H&R Block's Refund Loans Hit Regulatory Hurdle

Monday, 27 Dec 2010 02:57 PM

 

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H&R Block Inc., the largest U.S. tax preparer, said it will not be able to help customers borrow money against their tax refunds in the coming months, as the bank that was supposed to provide the loans is under a regulatory directive not to.

An inability to offer refund anticipation loans is a big blow to H&R Block, which relies on such loans to attract clients.

H&R Block's shares fell as much as 10 percent in morning trade on Monday. The stock has fallen 39 percent this year, following regulatory uncertainty concerning refund loans.

Banking regulators at the Office of the Comptroller of Currency (OCC) told an HSBC Holdings unit not to offer refund anticipation loans to H&R Block customers.

U.S. regulators have been cracking down on refund anticipation loans, which according to consumer advocates carry unduly high interest rates, and HSBC had tried to avoid offering them this year, spurring H&R Block to sue the bank in October.

But some competitors still offer the loans. Jackson Hewitt Tax Service Inc, the second largest U.S. tax preparer, said earlier this month it could fund 80 percent of its refund anticipation loan program.

Jackson Hewitt shares surged more than 38 percent as it is expected to get more business from H&R Block's inability to offer refund loans.

"With less than three weeks before the 2011 tax season begins, H&R Block's competitive position appears significantly weakened," analyst Scott Schneeberger of Oppenheimer said.

PROFIT UNDER PRESSURE

If H&R Block does not offer refund anticipation loans in 2011, which is the "most likely" scenario, its tax preparation volume would fall 4 percent, analyst Schneeberger said.

Schneeberger sees an earnings hit of 13 cents a share to $1.44. The company generated about $90 million pretax from RALs last year.

Analysts on average were expecting the company to earn $1.58 per share for 2011, according to Thomson Reuters I/B/E/S.

H&R Block disclosed the regulatory directive from the OCC late on December 24, on a day when U.S. financial markets were closed for Christmas Eve.

It is not clear what the directive from the OCC said, but any OCC decision would not be applicable to Republic Bancorp, which provides refund anticipation loans to Jackson Hewitt.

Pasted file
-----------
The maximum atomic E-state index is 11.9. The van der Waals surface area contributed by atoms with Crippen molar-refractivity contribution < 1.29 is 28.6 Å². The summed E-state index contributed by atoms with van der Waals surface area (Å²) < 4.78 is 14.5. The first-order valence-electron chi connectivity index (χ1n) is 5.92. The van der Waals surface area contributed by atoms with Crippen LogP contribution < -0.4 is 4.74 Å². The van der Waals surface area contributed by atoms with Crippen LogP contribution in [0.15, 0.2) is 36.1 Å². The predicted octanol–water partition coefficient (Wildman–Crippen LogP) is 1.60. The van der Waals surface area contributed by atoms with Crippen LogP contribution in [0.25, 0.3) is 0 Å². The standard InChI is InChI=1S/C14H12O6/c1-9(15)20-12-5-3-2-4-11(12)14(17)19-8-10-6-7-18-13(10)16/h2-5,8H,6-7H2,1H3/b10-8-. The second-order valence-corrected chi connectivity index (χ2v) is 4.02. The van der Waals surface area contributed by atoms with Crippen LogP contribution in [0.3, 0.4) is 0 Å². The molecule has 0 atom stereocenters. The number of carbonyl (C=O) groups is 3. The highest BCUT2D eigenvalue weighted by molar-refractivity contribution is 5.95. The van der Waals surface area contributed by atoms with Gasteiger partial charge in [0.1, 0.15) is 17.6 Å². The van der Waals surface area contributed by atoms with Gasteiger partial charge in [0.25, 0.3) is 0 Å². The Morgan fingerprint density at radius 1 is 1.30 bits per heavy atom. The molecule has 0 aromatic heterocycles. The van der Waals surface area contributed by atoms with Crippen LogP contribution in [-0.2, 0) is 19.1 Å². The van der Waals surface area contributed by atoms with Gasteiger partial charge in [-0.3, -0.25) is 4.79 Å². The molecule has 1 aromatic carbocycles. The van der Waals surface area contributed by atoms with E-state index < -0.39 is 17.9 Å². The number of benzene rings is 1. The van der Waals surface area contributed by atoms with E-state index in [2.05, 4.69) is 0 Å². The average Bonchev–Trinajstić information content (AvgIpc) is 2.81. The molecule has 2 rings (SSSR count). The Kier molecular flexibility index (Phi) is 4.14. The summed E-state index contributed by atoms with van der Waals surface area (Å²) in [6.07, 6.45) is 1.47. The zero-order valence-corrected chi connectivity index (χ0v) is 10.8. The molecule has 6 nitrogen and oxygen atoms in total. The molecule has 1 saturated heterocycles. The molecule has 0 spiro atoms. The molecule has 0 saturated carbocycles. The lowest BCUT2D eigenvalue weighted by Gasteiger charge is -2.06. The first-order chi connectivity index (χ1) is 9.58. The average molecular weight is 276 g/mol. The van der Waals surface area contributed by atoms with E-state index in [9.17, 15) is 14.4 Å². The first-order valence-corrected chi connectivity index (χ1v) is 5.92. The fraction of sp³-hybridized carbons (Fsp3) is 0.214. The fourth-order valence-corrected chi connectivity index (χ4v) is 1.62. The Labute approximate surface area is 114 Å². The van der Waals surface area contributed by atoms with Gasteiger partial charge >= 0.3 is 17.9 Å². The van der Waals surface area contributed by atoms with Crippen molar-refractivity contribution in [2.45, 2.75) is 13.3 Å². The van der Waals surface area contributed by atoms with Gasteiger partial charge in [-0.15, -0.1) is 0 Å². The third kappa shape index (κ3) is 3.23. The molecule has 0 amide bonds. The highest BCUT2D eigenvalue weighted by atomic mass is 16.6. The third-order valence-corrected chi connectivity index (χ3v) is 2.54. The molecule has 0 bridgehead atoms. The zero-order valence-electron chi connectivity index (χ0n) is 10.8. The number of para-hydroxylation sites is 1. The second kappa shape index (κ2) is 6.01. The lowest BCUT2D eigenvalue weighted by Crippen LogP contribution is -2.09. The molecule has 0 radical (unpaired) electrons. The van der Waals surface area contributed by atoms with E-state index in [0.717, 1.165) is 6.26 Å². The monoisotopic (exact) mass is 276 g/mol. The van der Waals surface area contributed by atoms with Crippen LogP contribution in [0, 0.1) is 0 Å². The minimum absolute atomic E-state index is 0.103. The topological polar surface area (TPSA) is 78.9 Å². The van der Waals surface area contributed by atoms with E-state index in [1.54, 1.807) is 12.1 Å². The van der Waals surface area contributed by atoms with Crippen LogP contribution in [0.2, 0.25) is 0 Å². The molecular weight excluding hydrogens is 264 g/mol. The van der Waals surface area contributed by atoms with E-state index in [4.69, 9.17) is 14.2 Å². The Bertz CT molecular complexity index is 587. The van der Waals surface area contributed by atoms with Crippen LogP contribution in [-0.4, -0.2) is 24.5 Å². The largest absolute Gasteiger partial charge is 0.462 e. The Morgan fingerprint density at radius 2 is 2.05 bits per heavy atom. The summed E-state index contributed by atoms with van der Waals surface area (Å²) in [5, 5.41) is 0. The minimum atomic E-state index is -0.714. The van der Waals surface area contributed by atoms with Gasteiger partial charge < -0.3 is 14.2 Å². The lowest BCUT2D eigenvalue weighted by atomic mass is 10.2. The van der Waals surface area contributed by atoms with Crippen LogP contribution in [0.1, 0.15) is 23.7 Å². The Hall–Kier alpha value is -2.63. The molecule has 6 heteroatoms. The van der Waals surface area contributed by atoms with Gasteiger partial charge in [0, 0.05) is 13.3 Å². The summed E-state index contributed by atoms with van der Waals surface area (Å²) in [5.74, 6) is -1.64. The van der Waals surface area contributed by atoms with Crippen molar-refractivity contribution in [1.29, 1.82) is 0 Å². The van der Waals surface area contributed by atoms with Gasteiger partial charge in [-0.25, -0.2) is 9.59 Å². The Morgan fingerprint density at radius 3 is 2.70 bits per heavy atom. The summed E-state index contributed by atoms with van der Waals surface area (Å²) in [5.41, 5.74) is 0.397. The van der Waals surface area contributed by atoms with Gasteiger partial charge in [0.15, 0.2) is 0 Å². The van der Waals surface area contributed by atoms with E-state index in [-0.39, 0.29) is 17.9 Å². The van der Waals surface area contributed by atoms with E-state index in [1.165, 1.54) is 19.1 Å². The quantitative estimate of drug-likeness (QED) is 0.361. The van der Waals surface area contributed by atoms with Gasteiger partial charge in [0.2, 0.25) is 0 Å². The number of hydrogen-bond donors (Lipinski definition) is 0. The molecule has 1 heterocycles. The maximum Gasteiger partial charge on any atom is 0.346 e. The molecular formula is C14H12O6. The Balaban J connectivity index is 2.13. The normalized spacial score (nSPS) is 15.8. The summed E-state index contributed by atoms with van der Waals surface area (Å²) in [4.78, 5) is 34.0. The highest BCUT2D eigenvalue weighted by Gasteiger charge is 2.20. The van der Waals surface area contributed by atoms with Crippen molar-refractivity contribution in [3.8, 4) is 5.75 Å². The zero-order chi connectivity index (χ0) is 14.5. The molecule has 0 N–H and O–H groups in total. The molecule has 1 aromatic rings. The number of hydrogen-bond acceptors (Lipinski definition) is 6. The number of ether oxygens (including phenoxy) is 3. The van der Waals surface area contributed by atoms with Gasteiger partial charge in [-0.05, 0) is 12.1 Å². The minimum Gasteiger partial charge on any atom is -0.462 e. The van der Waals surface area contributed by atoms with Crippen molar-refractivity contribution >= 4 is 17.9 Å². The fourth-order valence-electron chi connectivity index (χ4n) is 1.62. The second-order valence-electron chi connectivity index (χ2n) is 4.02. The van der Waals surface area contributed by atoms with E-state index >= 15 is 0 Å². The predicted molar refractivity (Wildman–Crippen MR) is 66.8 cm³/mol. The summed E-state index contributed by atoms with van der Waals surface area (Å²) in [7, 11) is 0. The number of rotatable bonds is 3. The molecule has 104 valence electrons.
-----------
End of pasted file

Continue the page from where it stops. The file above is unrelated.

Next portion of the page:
Republic is regulated by the Federal Deposit Insurance Corp, an analyst said.

Refund anticipation loans usually last one to two weeks, until taxpayers get their refunds from the U.S. Internal Revenue Service. They are popular among lower income taxpayers.

But the effective annual percentage rate for such loans can range from about 50 percent to 500 percent, depending on the size of the loan, according a February report by the National Consumer Law Center and Consumer Federation of America.

The report said about 8.4 million U.S. taxpayers used this type of loan in 2008, according to the recent data available.

NO EXCLUSIVE RIGHTS

HSBC's exclusive rights to provide such products also ended with this directive, allowing H&R Block to enter into other partnerships for these financial products, the company said in a statement.

In August, the Internal Revenue Service (IRS) said it will not provide tax preparers and associated financial institutions with the "debt indicator," which is used to facilitate refund anticipation loans starting with the next tax filing season.

HSBC did not return calls requesting comment, while H&R Block said it will continue to develop other financial products by the early part of the tax season.

The tax preparer will continue to offer its traditional refund-anticipation checks that do not require any out-of-pocket costs by taxpayers, it said.

© 2014 Thomson/Reuters. All rights reserved.

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